9

I am a bit confused, what should I set my SRID value to in my GeoDjango PointField to stay accurate in the context of addresses being geocoded via google maps api into coordinates and distances being queried via django-postgis?

Im getting mixed opinions reading the threads around the net and stackover flow and am unsure what to do. As you can see my application is using geopy with google maps api to geocode an address. Right now my coordinates field doesn't have an SRID set which defaults to 4326 which is (EPSG: 4326). Now apparently this sees the earth as a globe, not a flat surface.

According to the answer in the following question things such as google maps use (EPSG 3857) which apparently has an SRID of 900913. https://gis.stackexchange.com/questions/48949/epsg-3857-or-4326-for-googlemaps-openstreetmap-and-leaflet

So does this mean I should set my SRID to 900913? All my restaurant model's coordinates are saved in the same method seen below using the geocoder. I would assume so.

Now this is where I get thrown off, the following tutorial http://invisibleroads.com/tutorials/geodjango-googlemaps-build.html uses a pointfield with their SRID set to 4326 (default) and their marker points appear perfectly on google maps.

Currently my queries are decently accurate but still feels seems a bit off.

Help is appreciated, thanks!

from geopy.geocoders import GoogleV3
from django.contrib.gis.geos import *
from django.contrib.gis.measure import D

geo = GoogleV3()
def home_page(request):
distance = 3680
address, coordinates = geo.geocode('Swanston Street, Melbourne Australia')
ref_location = Point(coordinates)
query = Restaurant.objects.filter(restaurant_location__distance_lte=(ref_location, D(m=distance))).distance(ref_location).order_by('distance')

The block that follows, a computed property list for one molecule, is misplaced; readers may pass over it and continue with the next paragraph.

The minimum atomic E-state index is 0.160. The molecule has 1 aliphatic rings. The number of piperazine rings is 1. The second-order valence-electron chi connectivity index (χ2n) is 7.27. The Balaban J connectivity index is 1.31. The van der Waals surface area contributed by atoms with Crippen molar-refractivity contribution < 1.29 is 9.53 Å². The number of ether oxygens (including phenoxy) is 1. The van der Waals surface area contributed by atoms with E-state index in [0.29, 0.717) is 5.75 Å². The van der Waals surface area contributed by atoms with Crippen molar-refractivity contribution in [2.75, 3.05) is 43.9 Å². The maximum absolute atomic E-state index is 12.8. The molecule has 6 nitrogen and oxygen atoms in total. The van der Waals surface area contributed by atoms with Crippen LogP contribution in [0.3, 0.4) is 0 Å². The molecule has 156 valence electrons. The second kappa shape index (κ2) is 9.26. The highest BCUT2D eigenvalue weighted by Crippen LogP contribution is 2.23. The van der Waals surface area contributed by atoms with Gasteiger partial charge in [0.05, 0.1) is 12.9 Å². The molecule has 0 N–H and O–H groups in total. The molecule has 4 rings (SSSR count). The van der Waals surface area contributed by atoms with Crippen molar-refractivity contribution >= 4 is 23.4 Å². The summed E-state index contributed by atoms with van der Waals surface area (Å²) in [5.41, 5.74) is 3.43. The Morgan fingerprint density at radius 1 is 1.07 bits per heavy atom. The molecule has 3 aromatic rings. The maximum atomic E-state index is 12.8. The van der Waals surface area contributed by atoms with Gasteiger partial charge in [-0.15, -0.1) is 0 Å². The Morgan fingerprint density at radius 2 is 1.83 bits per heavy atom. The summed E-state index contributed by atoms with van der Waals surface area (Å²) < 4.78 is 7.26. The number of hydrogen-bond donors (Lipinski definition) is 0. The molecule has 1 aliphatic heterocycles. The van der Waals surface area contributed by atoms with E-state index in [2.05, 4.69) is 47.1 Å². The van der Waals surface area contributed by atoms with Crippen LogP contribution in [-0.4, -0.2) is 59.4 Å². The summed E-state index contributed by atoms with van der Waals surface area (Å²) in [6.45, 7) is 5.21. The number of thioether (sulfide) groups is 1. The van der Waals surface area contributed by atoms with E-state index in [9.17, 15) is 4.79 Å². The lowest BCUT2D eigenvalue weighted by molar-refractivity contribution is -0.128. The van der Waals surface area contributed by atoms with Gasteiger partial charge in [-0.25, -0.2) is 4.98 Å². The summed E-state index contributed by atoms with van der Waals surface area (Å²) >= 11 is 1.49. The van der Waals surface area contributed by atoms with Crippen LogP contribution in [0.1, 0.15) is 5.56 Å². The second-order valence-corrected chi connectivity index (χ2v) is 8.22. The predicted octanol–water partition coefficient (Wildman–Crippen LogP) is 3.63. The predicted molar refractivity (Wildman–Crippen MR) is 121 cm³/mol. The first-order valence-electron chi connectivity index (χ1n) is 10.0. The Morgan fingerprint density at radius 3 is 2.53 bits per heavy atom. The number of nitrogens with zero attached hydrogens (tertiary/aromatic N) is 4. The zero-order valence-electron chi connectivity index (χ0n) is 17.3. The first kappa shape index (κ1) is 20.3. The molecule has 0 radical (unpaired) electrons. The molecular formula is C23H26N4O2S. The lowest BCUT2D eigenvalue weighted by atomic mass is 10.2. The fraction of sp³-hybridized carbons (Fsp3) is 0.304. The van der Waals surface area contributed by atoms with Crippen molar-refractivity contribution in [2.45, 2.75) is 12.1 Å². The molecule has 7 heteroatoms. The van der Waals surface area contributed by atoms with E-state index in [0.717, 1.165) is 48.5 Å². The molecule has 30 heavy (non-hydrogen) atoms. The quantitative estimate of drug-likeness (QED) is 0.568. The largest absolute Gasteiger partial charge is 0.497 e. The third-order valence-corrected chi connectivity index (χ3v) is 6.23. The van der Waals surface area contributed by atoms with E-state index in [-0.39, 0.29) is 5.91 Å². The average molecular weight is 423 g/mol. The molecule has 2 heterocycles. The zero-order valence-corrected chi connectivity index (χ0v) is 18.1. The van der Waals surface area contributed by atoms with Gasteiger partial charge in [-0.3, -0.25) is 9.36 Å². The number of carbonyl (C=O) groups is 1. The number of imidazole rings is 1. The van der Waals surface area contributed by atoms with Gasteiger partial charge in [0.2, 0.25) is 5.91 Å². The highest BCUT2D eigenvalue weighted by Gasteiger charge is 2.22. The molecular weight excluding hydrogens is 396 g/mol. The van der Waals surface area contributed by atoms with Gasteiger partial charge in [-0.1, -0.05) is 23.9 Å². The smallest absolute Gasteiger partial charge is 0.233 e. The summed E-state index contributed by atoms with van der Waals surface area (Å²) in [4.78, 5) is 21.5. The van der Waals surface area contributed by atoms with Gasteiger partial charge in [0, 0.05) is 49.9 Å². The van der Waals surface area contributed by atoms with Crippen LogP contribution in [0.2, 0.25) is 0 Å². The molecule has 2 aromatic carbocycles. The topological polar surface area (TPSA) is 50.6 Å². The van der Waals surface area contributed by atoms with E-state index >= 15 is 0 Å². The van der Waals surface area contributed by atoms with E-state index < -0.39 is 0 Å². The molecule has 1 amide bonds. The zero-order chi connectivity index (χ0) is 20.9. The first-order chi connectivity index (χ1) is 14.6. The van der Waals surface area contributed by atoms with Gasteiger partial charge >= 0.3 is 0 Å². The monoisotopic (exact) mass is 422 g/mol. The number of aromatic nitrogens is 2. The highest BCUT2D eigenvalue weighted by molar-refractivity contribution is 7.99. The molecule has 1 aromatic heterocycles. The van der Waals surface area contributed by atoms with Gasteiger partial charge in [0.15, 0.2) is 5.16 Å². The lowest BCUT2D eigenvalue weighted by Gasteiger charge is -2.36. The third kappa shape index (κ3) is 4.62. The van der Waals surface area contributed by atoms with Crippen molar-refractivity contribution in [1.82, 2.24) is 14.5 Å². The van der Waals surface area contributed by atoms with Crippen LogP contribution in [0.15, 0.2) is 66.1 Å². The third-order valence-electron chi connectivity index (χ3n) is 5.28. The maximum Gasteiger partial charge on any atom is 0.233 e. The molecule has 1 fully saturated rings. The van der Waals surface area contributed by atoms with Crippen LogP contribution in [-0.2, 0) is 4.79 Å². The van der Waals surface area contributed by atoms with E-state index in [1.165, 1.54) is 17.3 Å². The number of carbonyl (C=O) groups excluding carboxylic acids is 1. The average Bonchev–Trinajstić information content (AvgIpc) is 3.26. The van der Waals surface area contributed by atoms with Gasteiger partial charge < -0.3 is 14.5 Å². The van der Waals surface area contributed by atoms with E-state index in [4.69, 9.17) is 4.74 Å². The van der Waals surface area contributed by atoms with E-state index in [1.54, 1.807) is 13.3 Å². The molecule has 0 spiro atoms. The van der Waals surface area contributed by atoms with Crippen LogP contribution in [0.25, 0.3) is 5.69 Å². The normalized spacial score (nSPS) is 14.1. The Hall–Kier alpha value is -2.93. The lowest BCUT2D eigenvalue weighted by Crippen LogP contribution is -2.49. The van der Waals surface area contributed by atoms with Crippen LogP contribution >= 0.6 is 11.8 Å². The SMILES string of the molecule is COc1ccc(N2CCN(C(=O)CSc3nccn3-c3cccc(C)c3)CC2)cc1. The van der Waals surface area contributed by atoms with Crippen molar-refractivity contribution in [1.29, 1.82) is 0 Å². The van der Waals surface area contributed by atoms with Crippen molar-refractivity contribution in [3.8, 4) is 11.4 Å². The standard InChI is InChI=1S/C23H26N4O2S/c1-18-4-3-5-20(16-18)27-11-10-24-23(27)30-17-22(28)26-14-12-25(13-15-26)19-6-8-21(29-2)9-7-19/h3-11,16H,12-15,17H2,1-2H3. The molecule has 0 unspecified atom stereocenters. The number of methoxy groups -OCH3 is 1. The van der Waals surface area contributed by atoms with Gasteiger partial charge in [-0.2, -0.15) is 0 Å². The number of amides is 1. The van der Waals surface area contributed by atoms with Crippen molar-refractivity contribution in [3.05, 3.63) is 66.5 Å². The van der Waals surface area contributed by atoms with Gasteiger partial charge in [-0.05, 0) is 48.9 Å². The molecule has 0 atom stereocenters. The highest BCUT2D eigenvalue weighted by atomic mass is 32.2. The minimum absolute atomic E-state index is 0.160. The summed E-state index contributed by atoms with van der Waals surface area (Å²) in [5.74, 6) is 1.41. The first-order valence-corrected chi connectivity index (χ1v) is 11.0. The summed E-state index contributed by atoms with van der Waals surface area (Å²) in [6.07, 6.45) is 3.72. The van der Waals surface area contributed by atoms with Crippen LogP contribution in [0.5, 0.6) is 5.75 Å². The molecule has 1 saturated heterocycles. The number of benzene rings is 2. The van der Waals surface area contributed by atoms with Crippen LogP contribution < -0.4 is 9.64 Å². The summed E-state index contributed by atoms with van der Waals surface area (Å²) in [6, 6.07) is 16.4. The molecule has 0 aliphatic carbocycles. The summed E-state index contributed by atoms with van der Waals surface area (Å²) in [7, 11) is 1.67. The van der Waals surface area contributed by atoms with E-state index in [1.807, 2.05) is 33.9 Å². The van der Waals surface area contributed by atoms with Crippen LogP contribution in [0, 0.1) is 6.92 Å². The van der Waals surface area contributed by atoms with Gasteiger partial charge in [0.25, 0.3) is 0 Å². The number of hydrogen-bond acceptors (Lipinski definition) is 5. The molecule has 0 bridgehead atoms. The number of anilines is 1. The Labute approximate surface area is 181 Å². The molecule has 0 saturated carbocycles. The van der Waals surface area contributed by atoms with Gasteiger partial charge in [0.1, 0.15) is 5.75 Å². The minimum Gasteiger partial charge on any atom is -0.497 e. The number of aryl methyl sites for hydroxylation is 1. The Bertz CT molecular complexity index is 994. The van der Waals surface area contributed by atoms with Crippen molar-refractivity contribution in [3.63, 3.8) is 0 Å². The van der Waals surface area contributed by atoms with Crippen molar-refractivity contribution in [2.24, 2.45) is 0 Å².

return render(request, 'swings/home.html', {'restaurants': query})

Restaurant Model

class Restaurant(models.Model):
    name = models.CharField(max_length=25, blank=False)
    user = models.ForeignKey(User)
    address = models.CharField(max_length=50, blank=False)
    restaurant_location = models.PointField(null=False, blank=False)
    objects = models.GeoManager()

    def __str__(self):
        return self.name
22

You should use 4326 (which means latitude and longitude, using the WGS84 datum and spheroid to model the globe's shape) to add points to Google Maps. Devices, such as GPS, which record your position on the globe, will save data in 4326, which will then be projected internally within Google Maps to 3857 (which is in meters). If you look at the example for loading GeoJSON you will see that the points are in 4326.

900913 (which is just GOOGLE in calculator writing) has caused a lot of confusion and arose out of the fact that initially the EPSG was very sniffy about what they regard as an inaccurate projection, mostly because it assumes the world to be a sphere. It became popular anyway because of Google's global prominence and for its mathematical tractability. Subsequently, the EPSG gave it a new official designation of 3857 (well technically there was another one too, 3587, just to cause yet more confusion). So, while people still talk about 900913, officially you should use 3587. 3587 is projected in meters and used to generate tiles for display in Google Maps, but should not be used to add point sources to it, where you definitely want to use 4326.

There is a good article here if you want to know any more about the history of this: http://alastaira.wordpress.com/2011/01/23/the-google-maps-bing-maps-spherical-mercator-projection/

  • 1
    That was very helpful. The history lesson actually helped clear things up. Thanks! – user3739703 Jul 2 '14 at 12:11
  • Does that also mean I should use 4326 for points that are returned from the search API? – bigblind Nov 23 '16 at 5:08
  • @bigblind, sorry, which search API? – John Powell Nov 23 '16 at 10:25

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